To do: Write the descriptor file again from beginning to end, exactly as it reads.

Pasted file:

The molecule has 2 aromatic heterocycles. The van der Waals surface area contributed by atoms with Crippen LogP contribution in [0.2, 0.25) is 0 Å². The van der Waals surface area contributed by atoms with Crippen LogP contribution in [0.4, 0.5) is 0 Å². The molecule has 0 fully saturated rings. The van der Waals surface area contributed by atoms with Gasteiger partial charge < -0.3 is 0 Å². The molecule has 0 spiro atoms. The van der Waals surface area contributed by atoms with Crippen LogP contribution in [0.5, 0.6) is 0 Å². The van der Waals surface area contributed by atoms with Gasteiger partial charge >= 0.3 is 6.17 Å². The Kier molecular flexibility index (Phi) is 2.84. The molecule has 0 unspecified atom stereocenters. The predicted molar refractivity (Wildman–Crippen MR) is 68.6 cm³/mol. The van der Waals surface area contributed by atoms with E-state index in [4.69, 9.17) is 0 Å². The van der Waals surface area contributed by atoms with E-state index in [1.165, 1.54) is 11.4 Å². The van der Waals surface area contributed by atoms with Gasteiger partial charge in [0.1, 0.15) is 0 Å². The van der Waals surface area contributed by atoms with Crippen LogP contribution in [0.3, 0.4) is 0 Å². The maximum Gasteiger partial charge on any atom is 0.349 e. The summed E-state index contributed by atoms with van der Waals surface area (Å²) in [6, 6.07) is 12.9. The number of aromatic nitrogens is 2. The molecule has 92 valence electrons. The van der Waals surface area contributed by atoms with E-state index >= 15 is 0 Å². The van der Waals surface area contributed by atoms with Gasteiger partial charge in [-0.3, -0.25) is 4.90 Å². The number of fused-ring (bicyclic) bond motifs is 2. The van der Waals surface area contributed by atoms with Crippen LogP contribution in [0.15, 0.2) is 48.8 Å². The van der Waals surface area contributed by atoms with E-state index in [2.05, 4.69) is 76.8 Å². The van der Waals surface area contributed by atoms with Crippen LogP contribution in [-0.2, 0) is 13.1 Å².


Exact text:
The molecule has 2 aromatic heterocycles. The van der Waals surface area contributed by atoms with Crippen LogP contribution in [0.2, 0.25) is 0 Å². The van der Waals surface area contributed by atoms with Crippen LogP contribution in [0.4, 0.5) is 0 Å². The molecule has 0 fully saturated rings. The van der Waals surface area contributed by atoms with Gasteiger partial charge < -0.3 is 0 Å². The molecule has 0 spiro atoms. The van der Waals surface area contributed by atoms with Crippen LogP contribution in [0.5, 0.6) is 0 Å². The van der Waals surface area contributed by atoms with Gasteiger partial charge >= 0.3 is 6.17 Å². The Kier molecular flexibility index (Phi) is 2.84. The molecule has 0 unspecified atom stereocenters. The predicted molar refractivity (Wildman–Crippen MR) is 68.6 cm³/mol. The van der Waals surface area contributed by atoms with E-state index in [4.69, 9.17) is 0 Å². The van der Waals surface area contributed by atoms with E-state index in [1.165, 1.54) is 11.4 Å². The van der Waals surface area contributed by atoms with Gasteiger partial charge in [0.1, 0.15) is 0 Å². The van der Waals surface area contributed by atoms with Crippen LogP contribution in [0.3, 0.4) is 0 Å². The maximum Gasteiger partial charge on any atom is 0.349 e. The summed E-state index contributed by atoms with van der Waals surface area (Å²) in [6, 6.07) is 12.9. The number of aromatic nitrogens is 2. The molecule has 92 valence electrons. The van der Waals surface area contributed by atoms with E-state index >= 15 is 0 Å². The van der Waals surface area contributed by atoms with Gasteiger partial charge in [-0.3, -0.25) is 4.90 Å². The number of fused-ring (bicyclic) bond motifs is 2. The van der Waals surface area contributed by atoms with Crippen LogP contribution in [0.15, 0.2) is 48.8 Å². The van der Waals surface area contributed by atoms with E-state index in [2.05, 4.69) is 76.8 Å². The van der Waals surface area contributed by atoms with Crippen LogP contribution in [-0.2, 0) is 13.1 Å².